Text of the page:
Eat-at-home demand is soaring as e-commerce sites draw hordes of customers. Shoppers are shifting where they shop and what they purchase at an unprecedented pace, a sea change in consumer behavior that could impact marketing and distribution for years to come.
“We believe this outbreak will have a drastic and permanent effect on shopping habits,” Ryuichi Isaka, president of Seven & I Holdings Co., said during an earnings teleconference call in April.
Seven & I is the parent company of Seven-Eleven Japan Co., which operates the largest convenience store chain in Japan as well as supermarket chain Ito-Yokado and the Sogo and Seibu department stores. The retail giant reported year-on-year declines in March sales for many of its subsidiaries, and has decided against releasing fiscal 2020 forecasts due to uncertainty caused by the pandemic.
Isaka noted that while 7-Eleven outlets near business districts and sightseeing spots saw lower customer footfall, stores in residential areas experienced positive growth.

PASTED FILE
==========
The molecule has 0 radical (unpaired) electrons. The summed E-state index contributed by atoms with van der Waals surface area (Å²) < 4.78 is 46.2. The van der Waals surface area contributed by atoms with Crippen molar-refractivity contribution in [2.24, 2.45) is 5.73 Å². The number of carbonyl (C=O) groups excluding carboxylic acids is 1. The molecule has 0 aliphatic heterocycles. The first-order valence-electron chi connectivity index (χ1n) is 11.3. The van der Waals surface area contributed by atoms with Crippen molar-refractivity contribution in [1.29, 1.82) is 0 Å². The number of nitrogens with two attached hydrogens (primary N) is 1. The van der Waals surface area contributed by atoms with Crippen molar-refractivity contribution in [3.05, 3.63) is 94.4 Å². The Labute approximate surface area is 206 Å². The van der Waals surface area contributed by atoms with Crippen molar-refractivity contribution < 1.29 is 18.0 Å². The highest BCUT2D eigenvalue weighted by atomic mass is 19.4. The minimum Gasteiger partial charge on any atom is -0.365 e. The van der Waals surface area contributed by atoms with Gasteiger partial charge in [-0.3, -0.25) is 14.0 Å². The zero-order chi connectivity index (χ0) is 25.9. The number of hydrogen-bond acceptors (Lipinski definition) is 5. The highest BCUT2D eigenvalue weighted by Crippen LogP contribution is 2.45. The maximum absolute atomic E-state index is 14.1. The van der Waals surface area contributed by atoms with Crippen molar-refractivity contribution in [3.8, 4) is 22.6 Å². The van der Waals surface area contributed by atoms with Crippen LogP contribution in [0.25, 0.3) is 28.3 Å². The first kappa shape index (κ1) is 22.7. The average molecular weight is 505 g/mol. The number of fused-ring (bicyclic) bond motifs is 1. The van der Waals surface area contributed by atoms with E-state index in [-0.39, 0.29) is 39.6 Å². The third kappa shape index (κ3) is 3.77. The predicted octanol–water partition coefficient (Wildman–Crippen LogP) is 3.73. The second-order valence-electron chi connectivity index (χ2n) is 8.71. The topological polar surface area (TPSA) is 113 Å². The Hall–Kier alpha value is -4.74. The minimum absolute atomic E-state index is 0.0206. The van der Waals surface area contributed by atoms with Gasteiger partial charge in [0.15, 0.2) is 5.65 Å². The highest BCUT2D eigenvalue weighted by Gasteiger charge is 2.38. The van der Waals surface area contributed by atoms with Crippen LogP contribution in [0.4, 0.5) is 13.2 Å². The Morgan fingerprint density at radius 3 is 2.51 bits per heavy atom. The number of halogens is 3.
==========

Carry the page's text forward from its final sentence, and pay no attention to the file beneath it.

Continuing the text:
“There is a need for businesses to anticipate and adapt to the type of changes I have just mentioned,” Isaka said, describing the difficulties in navigating the unprecedented situation.
Different retail categories are meeting starkly different fates as the economic impact of the pandemic sweeps across Japan.
According to the trade ministry, sales at drugstores climbed 7.5 percent in March from a year earlier, following a 18.9 percent surge in February when shoppers lined up to buy face masks, toilet paper and other health and hygiene products as initial reports of the coronavirus outbreak stoked panic buying.
Combined data from three supermarket associations, including the Japan Supermarkets Association, showed that sales in March rose 7.4 percent year on year as the need to cook at home during self-imposed quarantines by concerned citizens pushed up demand for groceries.
Meanwhile, the Japan Department Stores Association said that the March sales among its 205 member stores fell 33.4 percent year on year — the largest drop on record — while those same citizens opted to stay home and the number of overseas visitors to Japan plummeted by more than 90 percent. April figures will likely be worse for department stores as many of them suspended operations during the state of emergency that went into effect in seven prefectures on April 7 and the rest of the country on April 16.